Monday, 23 June 2014

UK on track to miss EU Renewables target by large margin

The UK Government is on course to undershoot the EU Renewables target by a large margin. The Government is committed to achieving production of 15 per cent of final energy from renewable energy (RE) by 2020. On the basis of a good guess based on current projections of current production and future progress the Government is unlikely to achieve more than 10 per cent, quite possibly even less - this means an undershoot of at least a third.

As can be seen in Table 1, in 2012 the UK produced around 4.2 per cent of its energy from renewables. I
f the current annual rate of expansion of about 0.4 per cent of UK energy from renewable energy (RE) is projected forward to 2020 then the UK is likely to achieve just 7.4 per cent of its energy from renewable energy, just less than half its target. It maybe that the rate of expansion will increase in the remaining years of the target period, but this is unlikely to bring the total anywhere near the 15 per cent target. The Government seems well behind its targets on all fronts. The Government proclaims that it is still on course to reach the 15 per cent target, but this claim rests on what I would describe as a piece of, as they say in the trade, smoke and mirrors, with progress towards the target being dependent on a very rapid acceleration of renewable energy generation occurring in the last three years of the target period. However, it seems unlikely that the projected acceleration will be anything like that which the Government has projected in its 'National Renewable Energy Action Plan' (NREAP) which it lodged with the EU, as required in the legislation establishing the EU Renewables Directive  that was promulgated in 2009.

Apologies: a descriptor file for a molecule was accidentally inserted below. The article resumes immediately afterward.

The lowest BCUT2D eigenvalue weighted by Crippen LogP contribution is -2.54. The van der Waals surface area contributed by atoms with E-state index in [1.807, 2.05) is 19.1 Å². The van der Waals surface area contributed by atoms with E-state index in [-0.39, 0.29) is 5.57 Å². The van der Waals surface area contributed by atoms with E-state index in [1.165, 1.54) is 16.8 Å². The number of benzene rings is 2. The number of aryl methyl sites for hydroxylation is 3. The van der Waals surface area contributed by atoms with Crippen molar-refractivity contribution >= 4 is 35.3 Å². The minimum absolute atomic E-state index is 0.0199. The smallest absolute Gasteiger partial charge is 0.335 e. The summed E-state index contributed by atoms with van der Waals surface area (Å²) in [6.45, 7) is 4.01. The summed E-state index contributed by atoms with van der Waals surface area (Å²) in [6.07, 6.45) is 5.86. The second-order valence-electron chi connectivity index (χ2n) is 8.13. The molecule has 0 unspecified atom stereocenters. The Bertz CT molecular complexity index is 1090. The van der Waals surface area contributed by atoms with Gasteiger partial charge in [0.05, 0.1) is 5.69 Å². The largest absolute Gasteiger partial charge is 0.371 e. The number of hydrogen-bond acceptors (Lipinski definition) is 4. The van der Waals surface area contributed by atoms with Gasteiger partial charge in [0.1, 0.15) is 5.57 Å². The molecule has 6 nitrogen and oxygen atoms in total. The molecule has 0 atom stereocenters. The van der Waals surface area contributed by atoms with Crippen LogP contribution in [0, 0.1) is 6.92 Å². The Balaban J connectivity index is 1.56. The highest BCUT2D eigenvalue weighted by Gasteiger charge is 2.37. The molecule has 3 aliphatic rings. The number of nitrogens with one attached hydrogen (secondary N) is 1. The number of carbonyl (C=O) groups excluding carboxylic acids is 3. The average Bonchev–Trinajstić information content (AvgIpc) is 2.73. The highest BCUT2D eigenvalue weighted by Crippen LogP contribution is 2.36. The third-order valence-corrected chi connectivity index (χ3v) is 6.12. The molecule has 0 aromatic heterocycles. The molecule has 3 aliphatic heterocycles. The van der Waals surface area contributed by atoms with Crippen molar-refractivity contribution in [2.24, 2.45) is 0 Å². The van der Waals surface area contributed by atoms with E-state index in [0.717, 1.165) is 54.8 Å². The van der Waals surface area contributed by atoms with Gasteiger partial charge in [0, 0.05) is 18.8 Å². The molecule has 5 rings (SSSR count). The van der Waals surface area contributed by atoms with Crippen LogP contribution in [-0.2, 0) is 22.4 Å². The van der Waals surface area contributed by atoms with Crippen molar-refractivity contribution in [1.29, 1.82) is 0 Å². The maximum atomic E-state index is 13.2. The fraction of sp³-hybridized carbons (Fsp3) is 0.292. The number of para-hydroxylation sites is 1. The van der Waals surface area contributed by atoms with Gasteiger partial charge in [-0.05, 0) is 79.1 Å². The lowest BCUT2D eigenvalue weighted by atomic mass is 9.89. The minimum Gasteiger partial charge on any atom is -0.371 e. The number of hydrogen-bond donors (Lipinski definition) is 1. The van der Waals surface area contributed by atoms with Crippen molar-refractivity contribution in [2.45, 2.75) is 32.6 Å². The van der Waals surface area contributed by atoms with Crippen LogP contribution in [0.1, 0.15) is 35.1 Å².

Table One   NREAP for the UK - indicative targets and actual achievement in per cent of total energy

NREAP             Actual

The Government expects to achieve a large slice of its target from generating renewable heat. Indeed, in its low carbon plan published in 2011 it projected 72 TWh per year
as coming from renewable heat in buildings by 2020. In 2012 DECC figures say around 15 TWh of renewable heat was generated. However, the latest figures from DECC (May 2014) suggest that not much more than 1 TWh is being generated from renewable heat as a result of the government renewable heat incentive policies which it began in 2011. This figure is increasing, but few outside government seem to think it will rise to the sort of levels demanded by the Government targets. The Guardian covered this subject in March, and included the following passage:

 "We have to ramp up renewable heat to meet our carbon budget," said David Kennedy, chief executive of the Committee on Climate Change. However, he said a whole suite of policies were needed to encourage take up of renewable heat; the RHI subsidy was simply too small to create a mass market on its own.' See

The  10 per cent of transport fuel from renewables target may not be attained - progress has stalled in real terms, and only appeared to increase in the last period because of a change in the way the statistics were calculated. As DECC said about the 'increase':

'This increase was a result of the introduction of double counting which provided further support for the most sustainable biofuels derived from wastes' See, page 2